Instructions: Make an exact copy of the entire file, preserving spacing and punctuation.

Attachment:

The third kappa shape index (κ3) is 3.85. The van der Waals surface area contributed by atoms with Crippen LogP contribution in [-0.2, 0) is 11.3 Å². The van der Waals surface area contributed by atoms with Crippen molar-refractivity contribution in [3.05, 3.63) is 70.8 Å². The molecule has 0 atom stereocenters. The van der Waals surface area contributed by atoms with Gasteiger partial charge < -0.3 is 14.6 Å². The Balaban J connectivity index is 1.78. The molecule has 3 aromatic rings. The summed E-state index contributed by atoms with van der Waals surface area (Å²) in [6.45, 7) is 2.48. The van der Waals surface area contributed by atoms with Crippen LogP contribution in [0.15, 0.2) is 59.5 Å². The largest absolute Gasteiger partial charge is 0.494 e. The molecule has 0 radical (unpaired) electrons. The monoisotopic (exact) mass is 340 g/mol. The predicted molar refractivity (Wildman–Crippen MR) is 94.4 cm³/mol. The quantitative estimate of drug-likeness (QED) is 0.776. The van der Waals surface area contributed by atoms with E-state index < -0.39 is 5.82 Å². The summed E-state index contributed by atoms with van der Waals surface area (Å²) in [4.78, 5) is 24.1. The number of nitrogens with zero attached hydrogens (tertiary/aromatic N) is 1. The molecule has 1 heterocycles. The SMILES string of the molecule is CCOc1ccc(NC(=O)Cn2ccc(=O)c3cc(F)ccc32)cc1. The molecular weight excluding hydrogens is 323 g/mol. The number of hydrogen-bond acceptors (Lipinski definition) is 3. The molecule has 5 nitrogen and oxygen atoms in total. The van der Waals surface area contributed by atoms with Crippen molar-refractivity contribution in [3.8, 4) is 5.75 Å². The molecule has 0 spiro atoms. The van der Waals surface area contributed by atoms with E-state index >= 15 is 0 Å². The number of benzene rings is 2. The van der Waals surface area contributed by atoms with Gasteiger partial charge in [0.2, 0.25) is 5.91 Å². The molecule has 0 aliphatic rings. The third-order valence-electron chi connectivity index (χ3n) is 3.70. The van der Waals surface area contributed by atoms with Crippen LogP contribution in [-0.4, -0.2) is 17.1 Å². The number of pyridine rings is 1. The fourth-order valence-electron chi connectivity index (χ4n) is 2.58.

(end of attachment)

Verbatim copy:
The third kappa shape index (κ3) is 3.85. The van der Waals surface area contributed by atoms with Crippen LogP contribution in [-0.2, 0) is 11.3 Å². The van der Waals surface area contributed by atoms with Crippen molar-refractivity contribution in [3.05, 3.63) is 70.8 Å². The molecule has 0 atom stereocenters. The van der Waals surface area contributed by atoms with Gasteiger partial charge < -0.3 is 14.6 Å². The Balaban J connectivity index is 1.78. The molecule has 3 aromatic rings. The summed E-state index contributed by atoms with van der Waals surface area (Å²) in [6.45, 7) is 2.48. The van der Waals surface area contributed by atoms with Crippen LogP contribution in [0.15, 0.2) is 59.5 Å². The largest absolute Gasteiger partial charge is 0.494 e. The molecule has 0 radical (unpaired) electrons. The monoisotopic (exact) mass is 340 g/mol. The predicted molar refractivity (Wildman–Crippen MR) is 94.4 cm³/mol. The quantitative estimate of drug-likeness (QED) is 0.776. The van der Waals surface area contributed by atoms with E-state index < -0.39 is 5.82 Å². The summed E-state index contributed by atoms with van der Waals surface area (Å²) in [4.78, 5) is 24.1. The number of nitrogens with zero attached hydrogens (tertiary/aromatic N) is 1. The molecule has 1 heterocycles. The SMILES string of the molecule is CCOc1ccc(NC(=O)Cn2ccc(=O)c3cc(F)ccc32)cc1. The molecular weight excluding hydrogens is 323 g/mol. The number of hydrogen-bond acceptors (Lipinski definition) is 3. The molecule has 5 nitrogen and oxygen atoms in total. The van der Waals surface area contributed by atoms with Crippen molar-refractivity contribution in [3.8, 4) is 5.75 Å². The molecule has 0 spiro atoms. The van der Waals surface area contributed by atoms with E-state index >= 15 is 0 Å². The number of benzene rings is 2. The van der Waals surface area contributed by atoms with Gasteiger partial charge in [0.2, 0.25) is 5.91 Å². The molecule has 0 aliphatic rings. The third-order valence-electron chi connectivity index (χ3n) is 3.70. The van der Waals surface area contributed by atoms with Crippen LogP contribution in [-0.4, -0.2) is 17.1 Å². The number of pyridine rings is 1. The fourth-order valence-electron chi connectivity index (χ4n) is 2.58.